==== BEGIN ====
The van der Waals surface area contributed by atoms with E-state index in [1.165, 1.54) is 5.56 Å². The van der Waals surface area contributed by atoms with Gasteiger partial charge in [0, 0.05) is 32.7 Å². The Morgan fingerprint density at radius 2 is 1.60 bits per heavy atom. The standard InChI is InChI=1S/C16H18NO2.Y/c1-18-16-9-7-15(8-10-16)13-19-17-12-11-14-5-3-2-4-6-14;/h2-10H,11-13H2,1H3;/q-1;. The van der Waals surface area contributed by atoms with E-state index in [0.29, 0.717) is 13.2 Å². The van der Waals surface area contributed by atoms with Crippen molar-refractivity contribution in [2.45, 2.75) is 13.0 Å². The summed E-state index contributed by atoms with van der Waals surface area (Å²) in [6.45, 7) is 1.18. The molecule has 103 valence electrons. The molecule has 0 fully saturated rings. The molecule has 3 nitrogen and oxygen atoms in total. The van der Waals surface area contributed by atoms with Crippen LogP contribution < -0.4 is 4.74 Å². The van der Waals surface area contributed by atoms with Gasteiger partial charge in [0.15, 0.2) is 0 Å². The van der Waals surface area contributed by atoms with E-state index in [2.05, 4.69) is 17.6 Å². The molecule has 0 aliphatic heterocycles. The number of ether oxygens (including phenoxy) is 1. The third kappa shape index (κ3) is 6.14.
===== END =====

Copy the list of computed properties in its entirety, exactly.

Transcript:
The van der Waals surface area contributed by atoms with E-state index in [1.165, 1.54) is 5.56 Å². The van der Waals surface area contributed by atoms with Gasteiger partial charge in [0, 0.05) is 32.7 Å². The Morgan fingerprint density at radius 2 is 1.60 bits per heavy atom. The standard InChI is InChI=1S/C16H18NO2.Y/c1-18-16-9-7-15(8-10-16)13-19-17-12-11-14-5-3-2-4-6-14;/h2-10H,11-13H2,1H3;/q-1;. The van der Waals surface area contributed by atoms with E-state index in [0.29, 0.717) is 13.2 Å². The van der Waals surface area contributed by atoms with Crippen molar-refractivity contribution in [2.45, 2.75) is 13.0 Å². The summed E-state index contributed by atoms with van der Waals surface area (Å²) in [6.45, 7) is 1.18. The molecule has 103 valence electrons. The molecule has 0 fully saturated rings. The molecule has 3 nitrogen and oxygen atoms in total. The van der Waals surface area contributed by atoms with Crippen LogP contribution < -0.4 is 4.74 Å². The van der Waals surface area contributed by atoms with Gasteiger partial charge in [0.15, 0.2) is 0 Å². The van der Waals surface area contributed by atoms with E-state index in [2.05, 4.69) is 17.6 Å². The molecule has 0 aliphatic heterocycles. The number of ether oxygens (including phenoxy) is 1. The third kappa shape index (κ3) is 6.14.